A Hidden Self-Portrait Masterpiece Discovered By Shocked Conservators


The painting about to go on exhibition was one of the known masterpiece works of Vincent Van Gogh. When conservators X-rayed “Head of a Peasant Woman” as part of the pre-show preparation, they were shocked to discover a “concealed image at the back of its canvas hidden by a sheet of cardboard.” A never before seen self-portrait.

A masterpiece or two

Layers of glue and cardboard disguised a hidden self-portrait by Vincent van Gogh. Back then, he was a starving artist. When Head of a Peasant Woman was painted in 1885, the penniless painter re-used the canvas.

That image became a masterpiece but nobody noticed the back was painted, too. Not until now. Conservators have better gear to play with these days.

The colorful and popular painting was all set to go on exhibition in Scotland at the National Galleries. Before they could let the public see it, they needed to clean off all the dust and generally spruce it up for display. All with painstaking care to clean but not damage a single thing.

It’s become standard practice to put paintings under an X-ray these days. Conservators weren’t expecting anything at all to show up, so, they were startled speechless to discover they had another masterpiece on their hands.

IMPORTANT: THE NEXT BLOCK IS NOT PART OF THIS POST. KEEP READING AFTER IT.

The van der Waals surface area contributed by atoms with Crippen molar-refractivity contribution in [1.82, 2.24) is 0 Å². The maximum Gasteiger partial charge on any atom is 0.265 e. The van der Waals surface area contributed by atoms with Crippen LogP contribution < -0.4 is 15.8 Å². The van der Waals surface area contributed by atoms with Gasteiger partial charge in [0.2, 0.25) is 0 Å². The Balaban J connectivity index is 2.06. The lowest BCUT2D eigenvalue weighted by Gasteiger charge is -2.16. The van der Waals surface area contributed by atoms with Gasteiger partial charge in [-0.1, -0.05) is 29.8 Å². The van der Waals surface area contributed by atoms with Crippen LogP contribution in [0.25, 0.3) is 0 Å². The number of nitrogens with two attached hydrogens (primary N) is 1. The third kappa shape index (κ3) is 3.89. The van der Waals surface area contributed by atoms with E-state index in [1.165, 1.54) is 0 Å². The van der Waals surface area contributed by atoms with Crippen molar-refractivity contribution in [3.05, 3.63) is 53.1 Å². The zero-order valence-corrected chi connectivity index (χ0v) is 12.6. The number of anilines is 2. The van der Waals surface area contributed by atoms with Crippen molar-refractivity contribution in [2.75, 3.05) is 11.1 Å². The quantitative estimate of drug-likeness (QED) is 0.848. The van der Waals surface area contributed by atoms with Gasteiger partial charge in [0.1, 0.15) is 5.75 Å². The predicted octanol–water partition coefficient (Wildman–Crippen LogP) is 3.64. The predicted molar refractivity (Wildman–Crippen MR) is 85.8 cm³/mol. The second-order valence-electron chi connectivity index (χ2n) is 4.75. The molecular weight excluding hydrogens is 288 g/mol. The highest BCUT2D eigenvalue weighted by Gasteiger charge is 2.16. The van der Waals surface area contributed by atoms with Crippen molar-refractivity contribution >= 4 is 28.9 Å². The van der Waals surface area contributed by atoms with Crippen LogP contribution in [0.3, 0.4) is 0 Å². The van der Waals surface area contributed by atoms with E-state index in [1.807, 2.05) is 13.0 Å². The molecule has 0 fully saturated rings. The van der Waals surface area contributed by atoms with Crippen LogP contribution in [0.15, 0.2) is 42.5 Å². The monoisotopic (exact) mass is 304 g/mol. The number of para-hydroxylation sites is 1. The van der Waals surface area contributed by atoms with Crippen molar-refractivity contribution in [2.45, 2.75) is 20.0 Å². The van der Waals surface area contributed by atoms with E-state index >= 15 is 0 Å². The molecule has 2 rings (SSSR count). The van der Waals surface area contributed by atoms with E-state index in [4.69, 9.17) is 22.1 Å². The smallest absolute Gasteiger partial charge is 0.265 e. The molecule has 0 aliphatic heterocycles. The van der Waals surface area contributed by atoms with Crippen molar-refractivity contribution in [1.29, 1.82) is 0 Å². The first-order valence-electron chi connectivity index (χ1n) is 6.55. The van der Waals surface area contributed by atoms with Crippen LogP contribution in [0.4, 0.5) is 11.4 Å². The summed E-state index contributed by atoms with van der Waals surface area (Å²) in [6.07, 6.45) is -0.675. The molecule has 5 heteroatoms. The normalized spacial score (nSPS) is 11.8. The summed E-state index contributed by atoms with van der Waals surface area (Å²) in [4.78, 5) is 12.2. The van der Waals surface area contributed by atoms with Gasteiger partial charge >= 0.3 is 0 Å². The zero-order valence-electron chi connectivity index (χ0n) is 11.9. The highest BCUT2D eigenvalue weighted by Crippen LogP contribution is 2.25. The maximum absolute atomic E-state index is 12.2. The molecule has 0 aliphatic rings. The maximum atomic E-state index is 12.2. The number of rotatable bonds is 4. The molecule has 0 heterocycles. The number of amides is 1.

Moments like this are incredibly rare,” Frances Fowle relates. He’s senior curator of French art at the NGS. He put out a press release on Thursday, July 14 noting, “we have discovered an unknown work by Vincent van Gogh, one of the most important and popular artists in the world.

That’s not something that happens every day. The self-portrait underlying the masterpiece was likely “made during a key moment in Van Gogh’s career, when he was exposed to the work of the French impressionists after moving to Paris.


Utterly compelling images

When conservators saw the x-ray scan of the masterpiece come in, they were floored by the “utterly compelling” image. It clearly showed “a bearded sitter in a brimmed hat with a neckerchief loosely tied at the throat. He fixes the viewer with an intense stare, the right side of his face in shadow and his left ear clearly visible.

His right was the one he chopped off in one of his frequent hallucinations, after a quarrel with fellow artist Paul Gauguin.

Nobody has seen the actual new painting yet. They haven’t figured out how to uncover it without destroying the masterpiece on the other side. They aren’t even sure of it’s current condition.

The process of removing the glue and cardboard will require delicate conservation work. Research is ongoing as to how this can be done without harming ‘Head of a Peasant Woman.’

The masterpiece everyone knew about shows “a local woman from the town of Nuenen in the south of the Netherlands, where the artist lived from December 1883 to November 1885.

It was acquired by the Scottish National Galleries in 1960 as “a gift from an Edinburgh lawyer.” They think the cardboard was stuck on the canvas prior to framing “around 1905.” That’s when it was lent to an exhibition at the Stedelijk Museum, in Amsterdam.


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